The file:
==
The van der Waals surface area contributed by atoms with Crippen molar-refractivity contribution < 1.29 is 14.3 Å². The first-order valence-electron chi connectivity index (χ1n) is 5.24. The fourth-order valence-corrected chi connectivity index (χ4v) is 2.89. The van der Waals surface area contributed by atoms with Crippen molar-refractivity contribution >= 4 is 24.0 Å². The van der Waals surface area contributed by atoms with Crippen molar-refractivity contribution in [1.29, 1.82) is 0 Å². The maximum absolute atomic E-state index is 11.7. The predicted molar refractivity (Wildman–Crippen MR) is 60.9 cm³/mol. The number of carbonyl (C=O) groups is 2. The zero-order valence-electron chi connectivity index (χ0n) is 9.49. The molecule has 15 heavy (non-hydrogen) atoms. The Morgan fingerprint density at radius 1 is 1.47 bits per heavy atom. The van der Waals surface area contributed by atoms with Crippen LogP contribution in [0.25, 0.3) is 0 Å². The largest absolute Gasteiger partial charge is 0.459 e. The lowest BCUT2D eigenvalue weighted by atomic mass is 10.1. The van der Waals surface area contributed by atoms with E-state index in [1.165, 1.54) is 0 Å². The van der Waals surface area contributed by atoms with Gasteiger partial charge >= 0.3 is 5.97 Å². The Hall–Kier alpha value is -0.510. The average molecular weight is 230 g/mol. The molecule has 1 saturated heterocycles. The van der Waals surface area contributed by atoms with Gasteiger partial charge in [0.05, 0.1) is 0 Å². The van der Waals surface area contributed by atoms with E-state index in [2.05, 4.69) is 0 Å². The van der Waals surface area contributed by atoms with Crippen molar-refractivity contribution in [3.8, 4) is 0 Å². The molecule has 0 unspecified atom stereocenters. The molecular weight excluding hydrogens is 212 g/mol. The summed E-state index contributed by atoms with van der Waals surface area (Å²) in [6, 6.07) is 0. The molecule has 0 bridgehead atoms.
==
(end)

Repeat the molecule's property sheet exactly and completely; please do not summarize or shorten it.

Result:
The van der Waals surface area contributed by atoms with Crippen molar-refractivity contribution < 1.29 is 14.3 Å². The first-order valence-electron chi connectivity index (χ1n) is 5.24. The fourth-order valence-corrected chi connectivity index (χ4v) is 2.89. The van der Waals surface area contributed by atoms with Crippen molar-refractivity contribution >= 4 is 24.0 Å². The van der Waals surface area contributed by atoms with Crippen molar-refractivity contribution in [1.29, 1.82) is 0 Å². The maximum absolute atomic E-state index is 11.7. The predicted molar refractivity (Wildman–Crippen MR) is 60.9 cm³/mol. The number of carbonyl (C=O) groups is 2. The zero-order valence-electron chi connectivity index (χ0n) is 9.49. The molecule has 15 heavy (non-hydrogen) atoms. The Morgan fingerprint density at radius 1 is 1.47 bits per heavy atom. The van der Waals surface area contributed by atoms with Crippen LogP contribution in [0.25, 0.3) is 0 Å². The largest absolute Gasteiger partial charge is 0.459 e. The lowest BCUT2D eigenvalue weighted by atomic mass is 10.1. The van der Waals surface area contributed by atoms with E-state index in [1.165, 1.54) is 0 Å². The van der Waals surface area contributed by atoms with Gasteiger partial charge >= 0.3 is 5.97 Å². The Hall–Kier alpha value is -0.510. The average molecular weight is 230 g/mol. The molecule has 1 saturated heterocycles. The van der Waals surface area contributed by atoms with Gasteiger partial charge in [0.05, 0.1) is 0 Å². The van der Waals surface area contributed by atoms with E-state index in [2.05, 4.69) is 0 Å². The van der Waals surface area contributed by atoms with Crippen molar-refractivity contribution in [3.8, 4) is 0 Å². The molecule has 0 unspecified atom stereocenters. The molecular weight excluding hydrogens is 212 g/mol. The summed E-state index contributed by atoms with van der Waals surface area (Å²) in [6, 6.07) is 0. The molecule has 0 bridgehead atoms.